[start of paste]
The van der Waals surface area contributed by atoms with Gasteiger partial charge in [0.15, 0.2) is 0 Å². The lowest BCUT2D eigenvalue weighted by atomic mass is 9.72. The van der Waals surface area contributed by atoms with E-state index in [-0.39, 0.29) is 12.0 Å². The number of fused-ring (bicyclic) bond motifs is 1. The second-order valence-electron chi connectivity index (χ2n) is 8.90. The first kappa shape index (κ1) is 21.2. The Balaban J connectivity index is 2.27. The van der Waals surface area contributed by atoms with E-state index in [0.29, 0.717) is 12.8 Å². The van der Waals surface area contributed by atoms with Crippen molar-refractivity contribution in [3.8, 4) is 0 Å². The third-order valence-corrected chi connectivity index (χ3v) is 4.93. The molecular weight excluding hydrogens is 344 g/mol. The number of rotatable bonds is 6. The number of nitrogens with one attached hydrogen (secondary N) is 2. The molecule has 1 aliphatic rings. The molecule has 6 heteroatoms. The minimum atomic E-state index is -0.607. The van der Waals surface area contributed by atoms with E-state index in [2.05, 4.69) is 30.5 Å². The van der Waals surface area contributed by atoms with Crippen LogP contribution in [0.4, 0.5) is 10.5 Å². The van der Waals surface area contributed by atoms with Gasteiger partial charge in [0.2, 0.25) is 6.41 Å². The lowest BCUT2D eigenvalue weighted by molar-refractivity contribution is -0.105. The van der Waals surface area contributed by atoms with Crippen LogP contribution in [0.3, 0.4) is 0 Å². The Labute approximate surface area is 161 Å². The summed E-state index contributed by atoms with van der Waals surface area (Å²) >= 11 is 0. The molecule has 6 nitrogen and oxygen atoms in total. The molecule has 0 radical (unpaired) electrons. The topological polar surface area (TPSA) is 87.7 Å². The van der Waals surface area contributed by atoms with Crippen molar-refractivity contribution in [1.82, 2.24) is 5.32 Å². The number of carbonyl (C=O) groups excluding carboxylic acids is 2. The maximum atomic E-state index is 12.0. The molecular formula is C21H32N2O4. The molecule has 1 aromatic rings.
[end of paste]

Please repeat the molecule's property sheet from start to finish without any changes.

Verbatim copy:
The van der Waals surface area contributed by atoms with Gasteiger partial charge in [0.15, 0.2) is 0 Å². The lowest BCUT2D eigenvalue weighted by atomic mass is 9.72. The van der Waals surface area contributed by atoms with E-state index in [-0.39, 0.29) is 12.0 Å². The number of fused-ring (bicyclic) bond motifs is 1. The second-order valence-electron chi connectivity index (χ2n) is 8.90. The first kappa shape index (κ1) is 21.2. The Balaban J connectivity index is 2.27. The van der Waals surface area contributed by atoms with E-state index in [0.29, 0.717) is 12.8 Å². The van der Waals surface area contributed by atoms with Crippen molar-refractivity contribution in [3.8, 4) is 0 Å². The third-order valence-corrected chi connectivity index (χ3v) is 4.93. The molecular weight excluding hydrogens is 344 g/mol. The number of rotatable bonds is 6. The number of nitrogens with one attached hydrogen (secondary N) is 2. The molecule has 1 aliphatic rings. The molecule has 6 heteroatoms. The minimum atomic E-state index is -0.607. The van der Waals surface area contributed by atoms with E-state index in [2.05, 4.69) is 30.5 Å². The van der Waals surface area contributed by atoms with Crippen LogP contribution in [0.4, 0.5) is 10.5 Å². The van der Waals surface area contributed by atoms with Gasteiger partial charge in [0.2, 0.25) is 6.41 Å². The lowest BCUT2D eigenvalue weighted by molar-refractivity contribution is -0.105. The van der Waals surface area contributed by atoms with Crippen LogP contribution in [0.3, 0.4) is 0 Å². The Labute approximate surface area is 161 Å². The summed E-state index contributed by atoms with van der Waals surface area (Å²) >= 11 is 0. The molecule has 6 nitrogen and oxygen atoms in total. The molecule has 0 radical (unpaired) electrons. The topological polar surface area (TPSA) is 87.7 Å². The van der Waals surface area contributed by atoms with Crippen molar-refractivity contribution in [1.82, 2.24) is 5.32 Å². The number of carbonyl (C=O) groups excluding carboxylic acids is 2. The maximum atomic E-state index is 12.0. The molecular formula is C21H32N2O4. The molecule has 1 aromatic rings.